Justin Heiner
11CP English
May 1, 1997

The Duty of a Parent

The question of whether or not a parent should let their kids learn from their own mistakes has been debated throughout many generations. In the forties and fifties, the parents made their kids stay in a strict line and do whatever the parental figure said. In the sixties, the parents let their kids make their own choices. In the seventies and eighties, parents didn't know what to let their kids think. Now, in the nineties, parents are letting other people take care of their children and then blaming everybody else for it. Here arises the question of whether or not a parent should let their kids screw up. Although it may be tempting, it is not the duty of every parent to prevent a child from making a disastrous mistake.

In the forties and fifties, rebelling was kept to a minimum. Kids were taught to stay in line and not screw up, or they would pay for it later. They were shown false movies in elementary school which portrayed all drug users as mindless idiots, all people who listened to the "wrong" music as heartless rebels, and everybody who was just a little bit different as being shunned from society. Although parents paid for their mistakes in the sixties, they tried hard to keep their children safe while they were still kids. Not letting their kids make their own mistakes as children is what accounted for these teenagers and young adults in their twenties rebelling when the drug era came around.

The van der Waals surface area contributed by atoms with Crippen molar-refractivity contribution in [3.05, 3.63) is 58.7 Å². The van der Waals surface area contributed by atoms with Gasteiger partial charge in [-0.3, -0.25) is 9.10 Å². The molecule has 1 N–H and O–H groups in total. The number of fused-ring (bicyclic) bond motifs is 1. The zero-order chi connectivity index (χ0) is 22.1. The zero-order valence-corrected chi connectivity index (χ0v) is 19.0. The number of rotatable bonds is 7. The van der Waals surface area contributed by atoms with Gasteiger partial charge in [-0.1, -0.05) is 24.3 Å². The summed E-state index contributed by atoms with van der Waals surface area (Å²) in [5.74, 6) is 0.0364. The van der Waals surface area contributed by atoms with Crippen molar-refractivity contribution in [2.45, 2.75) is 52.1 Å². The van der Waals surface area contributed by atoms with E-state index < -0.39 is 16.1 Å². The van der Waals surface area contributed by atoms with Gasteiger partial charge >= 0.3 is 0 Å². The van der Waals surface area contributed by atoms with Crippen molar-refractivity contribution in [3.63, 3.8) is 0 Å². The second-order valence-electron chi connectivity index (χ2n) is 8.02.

The sixties came around as a direct result of what occurred in the fifties. Parents did not let their children do any of what they wanted to do, so the children rebelled against the parents and society. This would never have happened if parents had let their kids experiment a little bit when they were young. The sixties was an era of drug use, sex, and happiness. People who participated in these activities usually had no job, no income, and no respect for the rest of society. They were too stoned to care about anything but peace. Overdoing everything that came their way is a good way to define what the hippies in the sixties were doing. In this era, the parents of the hippies had no control of their children, nor did they care very much. The hippies, on the other hand, strongly believed that the best way to raise their children was to let them go their own way and do what they pleased. A good example of this would be to quote from the book, Dharma Girl. Chelsea, a successful hippie from the sixties, said about her mother, "She didn't mind if I experimented with drugs. She only said that she wanted to be there when I did [try] them." This shows how much trust the parents had in their children. In fact, a majortiy of the children of the sixties turned out to become normal people when they grew out of their experimental stages. This re-enforces the fact that letting your children experiment will help them to develop a normal life in the future.